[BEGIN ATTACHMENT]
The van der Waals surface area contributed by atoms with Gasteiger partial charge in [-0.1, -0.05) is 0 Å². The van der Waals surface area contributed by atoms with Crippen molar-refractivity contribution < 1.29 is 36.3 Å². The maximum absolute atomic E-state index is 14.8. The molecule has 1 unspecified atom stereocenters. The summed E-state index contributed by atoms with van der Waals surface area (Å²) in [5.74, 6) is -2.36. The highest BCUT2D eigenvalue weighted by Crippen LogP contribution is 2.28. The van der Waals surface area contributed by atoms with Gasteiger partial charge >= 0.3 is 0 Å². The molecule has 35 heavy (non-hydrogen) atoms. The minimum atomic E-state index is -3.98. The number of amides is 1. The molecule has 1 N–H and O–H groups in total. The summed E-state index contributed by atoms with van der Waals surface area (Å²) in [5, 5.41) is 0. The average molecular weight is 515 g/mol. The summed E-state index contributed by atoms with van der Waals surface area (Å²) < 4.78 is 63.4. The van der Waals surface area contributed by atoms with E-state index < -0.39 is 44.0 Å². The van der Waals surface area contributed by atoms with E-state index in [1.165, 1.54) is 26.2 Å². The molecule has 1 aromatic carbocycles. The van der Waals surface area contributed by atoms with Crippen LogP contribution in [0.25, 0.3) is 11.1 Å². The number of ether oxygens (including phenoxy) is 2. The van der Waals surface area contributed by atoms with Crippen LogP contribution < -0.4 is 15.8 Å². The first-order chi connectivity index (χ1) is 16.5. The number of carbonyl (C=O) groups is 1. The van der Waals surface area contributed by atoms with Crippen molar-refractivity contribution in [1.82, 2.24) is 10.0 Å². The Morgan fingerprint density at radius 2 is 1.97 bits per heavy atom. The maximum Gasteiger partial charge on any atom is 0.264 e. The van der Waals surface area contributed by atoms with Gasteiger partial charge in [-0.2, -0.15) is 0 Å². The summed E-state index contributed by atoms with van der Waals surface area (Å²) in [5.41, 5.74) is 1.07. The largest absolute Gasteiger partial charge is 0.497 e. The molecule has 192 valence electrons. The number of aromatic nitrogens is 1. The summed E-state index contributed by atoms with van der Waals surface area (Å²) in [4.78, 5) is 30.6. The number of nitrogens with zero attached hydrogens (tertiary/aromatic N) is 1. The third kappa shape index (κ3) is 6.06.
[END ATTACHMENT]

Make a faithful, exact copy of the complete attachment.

The van der Waals surface area contributed by atoms with Gasteiger partial charge in [-0.1, -0.05) is 0 Å². The van der Waals surface area contributed by atoms with Crippen molar-refractivity contribution < 1.29 is 36.3 Å². The maximum absolute atomic E-state index is 14.8. The molecule has 1 unspecified atom stereocenters. The summed E-state index contributed by atoms with van der Waals surface area (Å²) in [5.74, 6) is -2.36. The highest BCUT2D eigenvalue weighted by Crippen LogP contribution is 2.28. The van der Waals surface area contributed by atoms with Gasteiger partial charge >= 0.3 is 0 Å². The molecule has 35 heavy (non-hydrogen) atoms. The minimum atomic E-state index is -3.98. The number of amides is 1. The molecule has 1 N–H and O–H groups in total. The summed E-state index contributed by atoms with van der Waals surface area (Å²) in [5, 5.41) is 0. The average molecular weight is 515 g/mol. The summed E-state index contributed by atoms with van der Waals surface area (Å²) < 4.78 is 63.4. The van der Waals surface area contributed by atoms with E-state index < -0.39 is 44.0 Å². The van der Waals surface area contributed by atoms with E-state index in [1.165, 1.54) is 26.2 Å². The molecule has 1 aromatic carbocycles. The van der Waals surface area contributed by atoms with Crippen LogP contribution in [0.25, 0.3) is 11.1 Å². The number of ether oxygens (including phenoxy) is 2. The van der Waals surface area contributed by atoms with Crippen LogP contribution < -0.4 is 15.8 Å². The first-order chi connectivity index (χ1) is 16.5. The number of carbonyl (C=O) groups is 1. The van der Waals surface area contributed by atoms with Crippen molar-refractivity contribution in [1.82, 2.24) is 10.0 Å². The Morgan fingerprint density at radius 2 is 1.97 bits per heavy atom. The maximum Gasteiger partial charge on any atom is 0.264 e. The van der Waals surface area contributed by atoms with Gasteiger partial charge in [-0.2, -0.15) is 0 Å². The summed E-state index contributed by atoms with van der Waals surface area (Å²) in [5.41, 5.74) is 1.07. The largest absolute Gasteiger partial charge is 0.497 e. The molecule has 192 valence electrons. The number of aromatic nitrogens is 1. The summed E-state index contributed by atoms with van der Waals surface area (Å²) in [4.78, 5) is 30.6. The number of nitrogens with zero attached hydrogens (tertiary/aromatic N) is 1. The third kappa shape index (κ3) is 6.06.